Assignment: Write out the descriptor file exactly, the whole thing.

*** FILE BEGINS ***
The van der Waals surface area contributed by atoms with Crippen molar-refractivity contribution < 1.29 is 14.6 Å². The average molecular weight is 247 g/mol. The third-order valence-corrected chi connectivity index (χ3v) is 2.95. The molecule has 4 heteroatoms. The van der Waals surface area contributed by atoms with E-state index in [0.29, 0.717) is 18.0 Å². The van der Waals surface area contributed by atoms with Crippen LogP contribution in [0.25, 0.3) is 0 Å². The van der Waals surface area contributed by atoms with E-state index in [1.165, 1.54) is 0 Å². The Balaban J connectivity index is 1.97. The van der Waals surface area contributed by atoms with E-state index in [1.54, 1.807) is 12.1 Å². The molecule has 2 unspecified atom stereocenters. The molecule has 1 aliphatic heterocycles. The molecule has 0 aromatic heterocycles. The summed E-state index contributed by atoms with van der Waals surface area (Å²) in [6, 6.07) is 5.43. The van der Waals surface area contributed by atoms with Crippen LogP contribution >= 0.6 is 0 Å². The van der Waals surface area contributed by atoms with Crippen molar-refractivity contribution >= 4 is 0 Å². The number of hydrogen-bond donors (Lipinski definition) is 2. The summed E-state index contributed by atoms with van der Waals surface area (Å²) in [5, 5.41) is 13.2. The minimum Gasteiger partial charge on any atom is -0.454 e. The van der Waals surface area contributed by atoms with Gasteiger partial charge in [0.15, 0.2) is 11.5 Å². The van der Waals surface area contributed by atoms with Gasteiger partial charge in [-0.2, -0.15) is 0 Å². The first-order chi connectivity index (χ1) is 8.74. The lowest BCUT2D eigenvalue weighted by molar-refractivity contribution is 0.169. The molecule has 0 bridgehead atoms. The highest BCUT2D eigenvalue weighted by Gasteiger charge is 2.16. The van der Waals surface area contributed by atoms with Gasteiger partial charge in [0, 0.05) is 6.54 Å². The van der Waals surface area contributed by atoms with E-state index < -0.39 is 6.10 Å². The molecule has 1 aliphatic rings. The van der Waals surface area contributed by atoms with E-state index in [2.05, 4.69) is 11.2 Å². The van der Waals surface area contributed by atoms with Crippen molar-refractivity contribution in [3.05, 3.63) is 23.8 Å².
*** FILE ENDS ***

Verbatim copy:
The van der Waals surface area contributed by atoms with Crippen molar-refractivity contribution < 1.29 is 14.6 Å². The average molecular weight is 247 g/mol. The third-order valence-corrected chi connectivity index (χ3v) is 2.95. The molecule has 4 heteroatoms. The van der Waals surface area contributed by atoms with E-state index in [0.29, 0.717) is 18.0 Å². The van der Waals surface area contributed by atoms with Crippen LogP contribution in [0.25, 0.3) is 0 Å². The van der Waals surface area contributed by atoms with E-state index in [1.165, 1.54) is 0 Å². The Balaban J connectivity index is 1.97. The van der Waals surface area contributed by atoms with E-state index in [1.54, 1.807) is 12.1 Å². The molecule has 2 unspecified atom stereocenters. The molecule has 1 aliphatic heterocycles. The molecule has 0 aromatic heterocycles. The summed E-state index contributed by atoms with van der Waals surface area (Å²) in [6, 6.07) is 5.43. The van der Waals surface area contributed by atoms with Crippen LogP contribution >= 0.6 is 0 Å². The van der Waals surface area contributed by atoms with Crippen molar-refractivity contribution >= 4 is 0 Å². The number of hydrogen-bond donors (Lipinski definition) is 2. The summed E-state index contributed by atoms with van der Waals surface area (Å²) in [5, 5.41) is 13.2. The minimum Gasteiger partial charge on any atom is -0.454 e. The van der Waals surface area contributed by atoms with Gasteiger partial charge in [0.15, 0.2) is 11.5 Å². The van der Waals surface area contributed by atoms with Gasteiger partial charge in [-0.2, -0.15) is 0 Å². The first-order chi connectivity index (χ1) is 8.74. The lowest BCUT2D eigenvalue weighted by molar-refractivity contribution is 0.169. The molecule has 0 bridgehead atoms. The highest BCUT2D eigenvalue weighted by Gasteiger charge is 2.16. The van der Waals surface area contributed by atoms with Gasteiger partial charge in [0, 0.05) is 6.54 Å². The van der Waals surface area contributed by atoms with E-state index < -0.39 is 6.10 Å². The molecule has 1 aliphatic rings. The van der Waals surface area contributed by atoms with E-state index in [2.05, 4.69) is 11.2 Å². The van der Waals surface area contributed by atoms with Crippen molar-refractivity contribution in [3.05, 3.63) is 23.8 Å².